IGS has just finished a study of career planning, sponsored by various large business firms. Despite the backing of the business world, however, Merrill claims that the study is, if anything, more important to the students involved in it, and to all those who are now or will be soon investigating business careers. The aim of the study was to discover what attracts students to particular jobs or specific companies. Such a study helps students in several ways. By pointing out what they are interested in to various businesses, they are more likely to be offered what they want. And students are also forced to examine their motives; all too often a career is picked by potluck, or for the wrong reasons. The study hopes to bring the student and potential employer in closer communication with each other.
The study was run for the first time this spring. Merrill, who wrote the questionnaire, is already contemplating many changes in the format of the study, and hopes it will be run repeatedly in the next few years. For this year's study about 3200 students were interviewed at 35 schools including Harvard, Yale, M.I.T., Cornell, the University of Chicago, Rice, Cal Tech, U.C.L.A., and Stanford.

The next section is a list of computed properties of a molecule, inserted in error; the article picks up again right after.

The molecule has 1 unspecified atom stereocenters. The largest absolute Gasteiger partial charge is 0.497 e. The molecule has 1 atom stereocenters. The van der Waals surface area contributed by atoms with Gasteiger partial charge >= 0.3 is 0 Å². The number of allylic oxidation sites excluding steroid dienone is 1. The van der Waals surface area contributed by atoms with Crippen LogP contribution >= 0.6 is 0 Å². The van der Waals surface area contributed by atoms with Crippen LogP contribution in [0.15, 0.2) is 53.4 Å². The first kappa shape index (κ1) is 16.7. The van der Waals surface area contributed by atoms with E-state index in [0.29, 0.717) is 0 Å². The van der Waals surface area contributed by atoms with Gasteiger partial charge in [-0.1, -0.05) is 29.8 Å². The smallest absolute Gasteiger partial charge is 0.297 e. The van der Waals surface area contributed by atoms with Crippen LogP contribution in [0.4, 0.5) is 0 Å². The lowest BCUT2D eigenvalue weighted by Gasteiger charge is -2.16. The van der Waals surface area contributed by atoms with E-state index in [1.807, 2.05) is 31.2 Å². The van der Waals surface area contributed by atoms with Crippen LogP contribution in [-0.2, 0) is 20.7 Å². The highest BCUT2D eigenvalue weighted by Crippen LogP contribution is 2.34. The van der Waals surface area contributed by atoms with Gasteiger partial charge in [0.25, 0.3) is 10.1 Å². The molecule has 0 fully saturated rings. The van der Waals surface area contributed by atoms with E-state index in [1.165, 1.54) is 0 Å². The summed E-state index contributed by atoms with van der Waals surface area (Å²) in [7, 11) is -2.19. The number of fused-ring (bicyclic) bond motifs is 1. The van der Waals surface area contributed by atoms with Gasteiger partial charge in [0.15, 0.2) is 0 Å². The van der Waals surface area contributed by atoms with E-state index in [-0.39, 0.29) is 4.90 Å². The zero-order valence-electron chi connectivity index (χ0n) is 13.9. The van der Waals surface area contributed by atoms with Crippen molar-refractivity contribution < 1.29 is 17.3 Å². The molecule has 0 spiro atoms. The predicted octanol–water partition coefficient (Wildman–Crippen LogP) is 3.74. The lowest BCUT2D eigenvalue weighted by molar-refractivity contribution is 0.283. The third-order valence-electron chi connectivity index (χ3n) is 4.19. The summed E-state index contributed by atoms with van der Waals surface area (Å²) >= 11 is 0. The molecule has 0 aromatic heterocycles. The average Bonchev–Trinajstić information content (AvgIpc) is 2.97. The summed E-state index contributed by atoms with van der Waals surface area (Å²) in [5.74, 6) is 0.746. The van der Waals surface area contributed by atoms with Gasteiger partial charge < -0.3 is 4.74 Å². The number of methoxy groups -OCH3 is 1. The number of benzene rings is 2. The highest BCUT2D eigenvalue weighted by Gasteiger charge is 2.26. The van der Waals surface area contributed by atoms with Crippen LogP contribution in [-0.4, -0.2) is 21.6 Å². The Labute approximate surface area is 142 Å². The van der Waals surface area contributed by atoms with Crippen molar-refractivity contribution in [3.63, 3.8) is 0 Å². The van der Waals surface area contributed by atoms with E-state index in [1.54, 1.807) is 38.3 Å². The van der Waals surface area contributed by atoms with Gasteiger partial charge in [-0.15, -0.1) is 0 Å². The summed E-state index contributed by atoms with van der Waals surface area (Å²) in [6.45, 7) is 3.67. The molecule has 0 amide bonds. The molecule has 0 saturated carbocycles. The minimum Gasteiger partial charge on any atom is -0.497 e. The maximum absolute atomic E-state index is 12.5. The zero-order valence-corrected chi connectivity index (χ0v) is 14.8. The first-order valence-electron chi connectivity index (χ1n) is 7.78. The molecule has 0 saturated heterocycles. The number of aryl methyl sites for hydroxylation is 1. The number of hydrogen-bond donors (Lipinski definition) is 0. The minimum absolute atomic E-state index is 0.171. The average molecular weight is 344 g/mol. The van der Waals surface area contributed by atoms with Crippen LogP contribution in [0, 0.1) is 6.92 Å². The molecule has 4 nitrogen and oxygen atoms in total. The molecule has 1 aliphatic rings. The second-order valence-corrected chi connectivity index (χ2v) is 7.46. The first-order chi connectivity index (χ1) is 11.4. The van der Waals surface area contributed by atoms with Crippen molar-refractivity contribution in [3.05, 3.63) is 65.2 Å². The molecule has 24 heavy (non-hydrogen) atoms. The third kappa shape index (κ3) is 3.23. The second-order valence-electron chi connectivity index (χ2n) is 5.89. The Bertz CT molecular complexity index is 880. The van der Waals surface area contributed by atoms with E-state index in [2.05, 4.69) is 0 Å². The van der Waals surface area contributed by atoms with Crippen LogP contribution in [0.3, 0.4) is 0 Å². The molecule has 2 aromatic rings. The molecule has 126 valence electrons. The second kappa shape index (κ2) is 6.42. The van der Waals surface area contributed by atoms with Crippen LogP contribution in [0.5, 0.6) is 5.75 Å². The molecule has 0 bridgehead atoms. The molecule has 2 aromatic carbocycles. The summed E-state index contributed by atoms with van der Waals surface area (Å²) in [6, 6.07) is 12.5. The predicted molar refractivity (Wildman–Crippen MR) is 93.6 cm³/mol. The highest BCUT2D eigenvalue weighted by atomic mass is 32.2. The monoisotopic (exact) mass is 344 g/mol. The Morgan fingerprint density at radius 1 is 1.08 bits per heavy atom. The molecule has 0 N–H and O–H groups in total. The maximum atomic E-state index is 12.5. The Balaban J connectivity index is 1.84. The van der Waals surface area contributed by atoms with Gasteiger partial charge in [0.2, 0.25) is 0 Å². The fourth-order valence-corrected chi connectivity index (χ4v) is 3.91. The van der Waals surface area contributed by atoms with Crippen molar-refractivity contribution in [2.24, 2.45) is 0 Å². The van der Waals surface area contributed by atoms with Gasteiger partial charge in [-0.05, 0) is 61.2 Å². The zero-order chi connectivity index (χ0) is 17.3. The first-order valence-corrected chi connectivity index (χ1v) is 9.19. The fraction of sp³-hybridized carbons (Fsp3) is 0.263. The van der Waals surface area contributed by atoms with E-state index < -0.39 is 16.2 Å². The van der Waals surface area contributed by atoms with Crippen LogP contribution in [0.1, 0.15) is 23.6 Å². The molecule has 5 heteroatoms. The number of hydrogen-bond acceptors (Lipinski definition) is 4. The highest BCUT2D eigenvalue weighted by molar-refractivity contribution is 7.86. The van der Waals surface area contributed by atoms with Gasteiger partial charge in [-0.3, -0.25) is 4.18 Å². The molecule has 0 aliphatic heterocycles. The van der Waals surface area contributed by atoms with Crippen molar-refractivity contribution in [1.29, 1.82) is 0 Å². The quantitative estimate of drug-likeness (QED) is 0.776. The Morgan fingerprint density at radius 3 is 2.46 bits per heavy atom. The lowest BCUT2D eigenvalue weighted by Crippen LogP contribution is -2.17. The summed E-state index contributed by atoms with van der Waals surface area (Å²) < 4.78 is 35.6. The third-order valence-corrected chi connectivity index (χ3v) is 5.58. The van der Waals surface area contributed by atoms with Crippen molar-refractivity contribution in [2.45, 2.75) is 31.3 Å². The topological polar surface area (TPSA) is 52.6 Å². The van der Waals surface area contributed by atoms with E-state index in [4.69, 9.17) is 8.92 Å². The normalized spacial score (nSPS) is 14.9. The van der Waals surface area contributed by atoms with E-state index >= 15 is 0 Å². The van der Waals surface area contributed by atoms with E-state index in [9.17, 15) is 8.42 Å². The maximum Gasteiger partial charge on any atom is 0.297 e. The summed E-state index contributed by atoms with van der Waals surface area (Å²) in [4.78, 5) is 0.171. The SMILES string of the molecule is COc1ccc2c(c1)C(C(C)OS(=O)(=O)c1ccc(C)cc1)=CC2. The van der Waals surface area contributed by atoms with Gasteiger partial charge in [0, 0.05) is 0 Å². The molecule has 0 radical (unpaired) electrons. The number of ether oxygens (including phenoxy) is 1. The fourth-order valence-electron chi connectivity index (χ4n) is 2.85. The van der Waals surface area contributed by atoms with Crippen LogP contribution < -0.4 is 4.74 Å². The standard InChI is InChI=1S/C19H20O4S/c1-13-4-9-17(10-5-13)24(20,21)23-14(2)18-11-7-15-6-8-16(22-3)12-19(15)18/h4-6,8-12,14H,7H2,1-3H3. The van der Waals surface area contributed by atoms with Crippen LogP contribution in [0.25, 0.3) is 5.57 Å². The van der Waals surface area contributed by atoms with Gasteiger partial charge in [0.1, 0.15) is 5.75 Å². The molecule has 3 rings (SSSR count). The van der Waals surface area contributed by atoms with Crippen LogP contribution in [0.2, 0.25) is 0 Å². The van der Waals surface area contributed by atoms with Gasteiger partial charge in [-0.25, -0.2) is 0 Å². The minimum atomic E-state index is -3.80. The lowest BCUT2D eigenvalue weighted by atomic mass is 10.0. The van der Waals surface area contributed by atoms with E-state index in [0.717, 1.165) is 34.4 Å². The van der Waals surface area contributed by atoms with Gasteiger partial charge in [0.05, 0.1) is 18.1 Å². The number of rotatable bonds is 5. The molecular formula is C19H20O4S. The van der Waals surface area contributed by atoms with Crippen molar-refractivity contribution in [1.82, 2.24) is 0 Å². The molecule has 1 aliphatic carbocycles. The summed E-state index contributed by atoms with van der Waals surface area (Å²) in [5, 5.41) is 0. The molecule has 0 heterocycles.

Of the sample about 1000 were technical students, 1000 non-technical, and 1000 graduate business students. About 70 per cent of the non-technical sample plan to go on to graduate school somewhere, and 34 per cent ultimately to have a career with an industrial or business firm. Only 25 per cent said they wanted to go into education, while 20 per cent plan to be self employed and 5 per cent want to go into government.
According to the study San Francisco is the most popular city to live in, while Detroit is the most unpopu- lar. Suburbia is the preferred residential location, with the big city in second place. The expected starting salary varies with the field of work, the highest being $775 per month for those in business, and the lowest $675 per month for a government job.